LATEST EVENTS

24.06.2018 - Greeting by Ambassador Alexander Yakovenko for the Znaniye school Family Day (Ealing, 24 June 2018)

Dear friends and guests, I am delighted to welcome you at a Family Day celebrating Russia and the World Cup. Today, Russia is the place to be for the whole world. It is a great pleasure to hear fans from all continents appreciating Russia’s hospitality, friendliness and openness to everyone. Right now, people from virtually every country see the 11 host cities, from the Baltic Sea to the Urals on the border of Europe and Asia, and realize how diverse and beautiful our country is. We’d like to bring a bit of Russia and the excitement of the World Cup to Ealing, for those who couldn’t make it to the tournament. By the way, so far both our teams are doing very well, and let us hope they keep up this good work. We cheer for both Russia and England but I’m afraid this can change if both teams meet at the semi-finals.


20.06.2018 - Foreign Minister Sergey Lavrov’s remarks and answers to questions at the Primakov Readings international forum, Moscow, May 30, 2018

Mr Dynkin, Colleagues and friends, Ladies and gentlemen, I am grateful for a new opportunity to speak at the international forum named after Academician Evgeny Primakov, an outstanding Russian statesman, academic and public figure. It is indeed a great honour for me. I consider Mr Primakov, with whom I worked at the Foreign Ministry in the latter half of the 1990s, my senior comrade and teacher, as probably do the majority of those who crossed paths with him at one point. Holding this representative conference under the aegis of one of Russia’s leading academic institutes – National Research Institute of World Economy and International Relations (IMEMO) that also bears Primakov’s name – has become a good tradition. The Primakov Readings have earned a reputation as a venue for serious dialogue of authoritative specialists on the most pressing issues of international politics and the global economy. Today, there is no lack of buzzwords used by politicians, experts and scientists to capture the current moment in international relations. They talk about the crisis of the “liberal world order” and the advent of the post-Western era, “hot peace” and the “new cold war”. The abundance of terms itself shows that there is probably no common understanding of what is happening. It also points to the fairly dynamic and contradictory state of the system of international relations that is hard to characterise, at least at the present stage, with one resounding phrase. The authors of the overarching theme of the current Primakov Readings probably handled the challenge better than others. In its title “Risks of an unstable world order’ they provocatively, and unacademically, combine the words “unstable” and “order”.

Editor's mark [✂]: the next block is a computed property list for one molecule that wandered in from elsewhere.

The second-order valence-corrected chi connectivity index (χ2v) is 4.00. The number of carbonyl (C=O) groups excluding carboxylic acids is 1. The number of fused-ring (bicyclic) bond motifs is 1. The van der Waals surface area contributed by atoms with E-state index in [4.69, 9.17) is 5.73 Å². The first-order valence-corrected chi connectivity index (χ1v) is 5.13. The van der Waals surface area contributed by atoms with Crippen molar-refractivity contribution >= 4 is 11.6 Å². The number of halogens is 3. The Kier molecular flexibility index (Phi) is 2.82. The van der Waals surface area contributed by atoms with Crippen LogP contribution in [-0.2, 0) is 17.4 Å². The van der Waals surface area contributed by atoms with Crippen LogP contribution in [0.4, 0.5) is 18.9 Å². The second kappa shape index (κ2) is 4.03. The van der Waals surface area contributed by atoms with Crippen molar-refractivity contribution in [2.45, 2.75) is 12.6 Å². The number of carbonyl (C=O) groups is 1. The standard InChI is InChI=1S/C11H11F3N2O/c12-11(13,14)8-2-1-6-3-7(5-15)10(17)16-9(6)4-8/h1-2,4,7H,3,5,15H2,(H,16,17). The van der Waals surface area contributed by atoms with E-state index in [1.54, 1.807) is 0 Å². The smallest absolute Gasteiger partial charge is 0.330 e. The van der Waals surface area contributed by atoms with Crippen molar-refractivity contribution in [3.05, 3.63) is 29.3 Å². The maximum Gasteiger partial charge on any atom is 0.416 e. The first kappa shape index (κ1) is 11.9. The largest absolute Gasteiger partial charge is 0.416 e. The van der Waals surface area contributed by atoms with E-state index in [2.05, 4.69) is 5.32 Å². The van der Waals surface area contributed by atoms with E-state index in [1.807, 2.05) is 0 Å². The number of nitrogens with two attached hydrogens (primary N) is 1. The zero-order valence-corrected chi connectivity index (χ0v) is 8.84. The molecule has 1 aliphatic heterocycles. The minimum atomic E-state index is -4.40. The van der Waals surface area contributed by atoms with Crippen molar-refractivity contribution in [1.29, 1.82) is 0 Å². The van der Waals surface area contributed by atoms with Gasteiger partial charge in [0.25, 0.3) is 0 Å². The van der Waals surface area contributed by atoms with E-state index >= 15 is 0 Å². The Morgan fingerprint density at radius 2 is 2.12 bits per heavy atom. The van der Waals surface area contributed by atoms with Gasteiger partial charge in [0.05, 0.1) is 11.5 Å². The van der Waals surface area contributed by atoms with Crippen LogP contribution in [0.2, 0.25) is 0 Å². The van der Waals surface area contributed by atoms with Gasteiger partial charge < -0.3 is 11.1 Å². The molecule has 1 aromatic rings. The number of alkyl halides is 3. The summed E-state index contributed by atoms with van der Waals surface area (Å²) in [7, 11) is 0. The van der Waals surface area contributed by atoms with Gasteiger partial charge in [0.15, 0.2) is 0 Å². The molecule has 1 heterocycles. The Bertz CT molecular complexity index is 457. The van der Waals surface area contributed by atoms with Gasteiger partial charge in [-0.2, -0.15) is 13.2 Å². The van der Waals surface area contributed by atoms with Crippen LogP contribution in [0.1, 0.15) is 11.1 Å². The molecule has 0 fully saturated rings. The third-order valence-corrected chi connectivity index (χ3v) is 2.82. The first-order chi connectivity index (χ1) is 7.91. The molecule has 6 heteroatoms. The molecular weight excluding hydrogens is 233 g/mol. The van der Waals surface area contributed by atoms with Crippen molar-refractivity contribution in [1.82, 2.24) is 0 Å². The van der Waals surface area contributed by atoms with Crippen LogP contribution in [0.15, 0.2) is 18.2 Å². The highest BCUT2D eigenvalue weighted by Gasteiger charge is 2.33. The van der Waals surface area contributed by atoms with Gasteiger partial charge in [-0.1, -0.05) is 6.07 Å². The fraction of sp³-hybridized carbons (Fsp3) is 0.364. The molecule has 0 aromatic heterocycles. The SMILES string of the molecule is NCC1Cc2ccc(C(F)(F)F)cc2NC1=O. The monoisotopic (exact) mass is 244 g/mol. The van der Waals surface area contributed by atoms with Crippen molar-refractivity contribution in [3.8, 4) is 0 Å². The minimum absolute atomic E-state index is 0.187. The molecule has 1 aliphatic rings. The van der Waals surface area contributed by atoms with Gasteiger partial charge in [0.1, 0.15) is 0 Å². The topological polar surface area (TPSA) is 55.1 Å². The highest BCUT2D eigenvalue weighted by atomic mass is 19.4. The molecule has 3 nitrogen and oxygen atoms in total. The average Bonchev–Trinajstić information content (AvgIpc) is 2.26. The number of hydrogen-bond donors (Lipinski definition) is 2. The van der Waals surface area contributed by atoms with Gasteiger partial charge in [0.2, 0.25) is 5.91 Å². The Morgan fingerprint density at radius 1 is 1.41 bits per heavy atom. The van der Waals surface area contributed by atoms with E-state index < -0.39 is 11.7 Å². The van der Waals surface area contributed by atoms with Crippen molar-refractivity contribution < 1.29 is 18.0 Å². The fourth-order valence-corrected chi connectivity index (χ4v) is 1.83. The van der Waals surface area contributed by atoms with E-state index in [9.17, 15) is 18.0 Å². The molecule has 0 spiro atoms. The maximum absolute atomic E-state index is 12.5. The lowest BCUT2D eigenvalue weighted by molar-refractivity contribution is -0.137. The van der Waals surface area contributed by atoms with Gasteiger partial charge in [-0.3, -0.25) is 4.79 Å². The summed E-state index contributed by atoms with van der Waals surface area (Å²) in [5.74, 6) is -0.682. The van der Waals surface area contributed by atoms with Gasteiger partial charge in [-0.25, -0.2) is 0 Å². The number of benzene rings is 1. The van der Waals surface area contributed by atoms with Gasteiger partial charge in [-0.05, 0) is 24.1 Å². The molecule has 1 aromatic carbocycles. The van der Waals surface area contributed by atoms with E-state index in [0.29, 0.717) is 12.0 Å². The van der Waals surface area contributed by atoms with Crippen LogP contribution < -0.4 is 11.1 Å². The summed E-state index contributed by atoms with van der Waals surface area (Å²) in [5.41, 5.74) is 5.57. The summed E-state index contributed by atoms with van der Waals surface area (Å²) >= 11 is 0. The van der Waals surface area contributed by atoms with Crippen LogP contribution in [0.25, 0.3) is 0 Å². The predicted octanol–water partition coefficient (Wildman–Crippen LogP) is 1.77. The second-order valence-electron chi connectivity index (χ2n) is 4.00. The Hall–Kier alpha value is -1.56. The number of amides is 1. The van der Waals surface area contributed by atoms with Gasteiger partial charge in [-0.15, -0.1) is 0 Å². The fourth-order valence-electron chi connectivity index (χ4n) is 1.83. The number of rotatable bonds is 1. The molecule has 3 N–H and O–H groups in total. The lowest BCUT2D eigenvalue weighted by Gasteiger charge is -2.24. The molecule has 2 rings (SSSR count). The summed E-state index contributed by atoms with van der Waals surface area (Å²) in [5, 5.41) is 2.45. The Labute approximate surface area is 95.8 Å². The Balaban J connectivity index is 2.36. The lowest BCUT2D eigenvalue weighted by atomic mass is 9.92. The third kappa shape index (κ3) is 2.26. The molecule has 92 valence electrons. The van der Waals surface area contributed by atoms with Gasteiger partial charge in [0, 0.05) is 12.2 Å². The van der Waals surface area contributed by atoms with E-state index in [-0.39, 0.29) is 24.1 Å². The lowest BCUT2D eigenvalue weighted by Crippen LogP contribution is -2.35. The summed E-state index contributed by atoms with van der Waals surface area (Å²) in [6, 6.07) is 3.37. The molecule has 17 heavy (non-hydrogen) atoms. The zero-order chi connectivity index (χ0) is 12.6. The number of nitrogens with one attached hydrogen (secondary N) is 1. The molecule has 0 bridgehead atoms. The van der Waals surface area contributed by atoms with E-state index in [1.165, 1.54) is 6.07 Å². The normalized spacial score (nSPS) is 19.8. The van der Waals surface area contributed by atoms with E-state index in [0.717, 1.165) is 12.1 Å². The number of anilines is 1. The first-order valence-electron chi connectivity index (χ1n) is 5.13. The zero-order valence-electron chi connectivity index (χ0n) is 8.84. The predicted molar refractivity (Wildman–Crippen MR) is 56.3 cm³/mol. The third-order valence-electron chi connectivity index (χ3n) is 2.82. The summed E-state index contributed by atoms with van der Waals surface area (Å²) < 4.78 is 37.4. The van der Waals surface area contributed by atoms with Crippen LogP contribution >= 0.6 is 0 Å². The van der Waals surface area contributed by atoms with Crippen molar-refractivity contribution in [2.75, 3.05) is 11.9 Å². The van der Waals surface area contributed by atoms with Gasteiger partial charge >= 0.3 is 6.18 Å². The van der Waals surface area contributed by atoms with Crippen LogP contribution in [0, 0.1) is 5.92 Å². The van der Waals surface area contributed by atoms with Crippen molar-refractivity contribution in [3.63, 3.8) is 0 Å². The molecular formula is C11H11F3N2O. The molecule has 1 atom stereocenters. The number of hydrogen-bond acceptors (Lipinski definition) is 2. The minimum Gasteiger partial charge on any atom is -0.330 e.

21.04.2018 - Ambassador Alexander Yakovenko's talking points at the Press Conference, 20 April 2018

Since we met last time a lot of events took place: - Military strikes of the United States, UK and France against Syria in violation of the international law - Mission by OPCW inspectors to Douma - Speech of Prime Minister May in Parliament in support of the British aggression against Syria - Special meeting of the OPCW Executive Council (18 April 2018) - New developments in the classified case of Salisbury poisoning of Skripal family - No meaningful developments on the Glushkov case - and Cyber security threats I plan to comment all these issues. And I will be happy to answer all our questions, if you have any.


17.03.2018 - Ambassador Alexander Yakovenko's interview for "Mail on Sunday" (full text)

Q: Bearing in mind that the US, France and Germany have said they agree with Britain that all the evidence suggests the attacks in Salisbury were the responsibility of the Russian state, what credibility can be placed on the denials issued by the Russian Government? A:We don't know if UK presented any evidence to US, France and Germany - highly likely none - but if they did, why not present it through the channels outlined in the Chemical Weapons Convention? Universal legal principle is presumption of innocence, and the burden of proof lies with the British Government. Its record includes the Iraq WMD dossier - you will remember that at some point doubting US and UK claims was considered a wild conspiracy theory. It is not any more.